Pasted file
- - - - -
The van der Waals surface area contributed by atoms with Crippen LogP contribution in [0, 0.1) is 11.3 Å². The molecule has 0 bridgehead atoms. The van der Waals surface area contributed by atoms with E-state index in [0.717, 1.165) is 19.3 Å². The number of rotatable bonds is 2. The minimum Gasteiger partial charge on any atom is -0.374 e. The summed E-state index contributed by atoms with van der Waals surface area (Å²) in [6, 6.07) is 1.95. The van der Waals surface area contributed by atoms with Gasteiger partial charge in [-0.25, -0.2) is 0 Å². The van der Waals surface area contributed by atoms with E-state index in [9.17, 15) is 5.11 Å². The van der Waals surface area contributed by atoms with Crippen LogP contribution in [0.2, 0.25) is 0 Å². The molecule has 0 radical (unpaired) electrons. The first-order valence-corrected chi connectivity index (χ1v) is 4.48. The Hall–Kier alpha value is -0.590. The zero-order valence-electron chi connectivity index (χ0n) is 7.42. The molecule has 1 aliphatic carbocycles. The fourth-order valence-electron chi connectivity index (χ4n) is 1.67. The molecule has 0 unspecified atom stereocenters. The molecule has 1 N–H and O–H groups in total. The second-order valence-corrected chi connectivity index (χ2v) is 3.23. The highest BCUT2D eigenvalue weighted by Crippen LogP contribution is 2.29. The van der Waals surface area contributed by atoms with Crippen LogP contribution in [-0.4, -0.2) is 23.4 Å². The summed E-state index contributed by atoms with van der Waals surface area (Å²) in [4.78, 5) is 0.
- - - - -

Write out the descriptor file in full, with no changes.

The van der Waals surface area contributed by atoms with Crippen LogP contribution in [0, 0.1) is 11.3 Å². The molecule has 0 bridgehead atoms. The van der Waals surface area contributed by atoms with E-state index in [0.717, 1.165) is 19.3 Å². The number of rotatable bonds is 2. The minimum Gasteiger partial charge on any atom is -0.374 e. The summed E-state index contributed by atoms with van der Waals surface area (Å²) in [6, 6.07) is 1.95. The van der Waals surface area contributed by atoms with Gasteiger partial charge in [-0.25, -0.2) is 0 Å². The van der Waals surface area contributed by atoms with E-state index in [9.17, 15) is 5.11 Å². The van der Waals surface area contributed by atoms with Crippen LogP contribution in [0.2, 0.25) is 0 Å². The molecule has 0 radical (unpaired) electrons. The first-order valence-corrected chi connectivity index (χ1v) is 4.48. The Hall–Kier alpha value is -0.590. The zero-order valence-electron chi connectivity index (χ0n) is 7.42. The molecule has 1 aliphatic carbocycles. The fourth-order valence-electron chi connectivity index (χ4n) is 1.67. The molecule has 0 unspecified atom stereocenters. The molecule has 1 N–H and O–H groups in total. The second-order valence-corrected chi connectivity index (χ2v) is 3.23. The highest BCUT2D eigenvalue weighted by Crippen LogP contribution is 2.29. The van der Waals surface area contributed by atoms with Crippen LogP contribution in [-0.4, -0.2) is 23.4 Å². The summed E-state index contributed by atoms with van der Waals surface area (Å²) in [4.78, 5) is 0.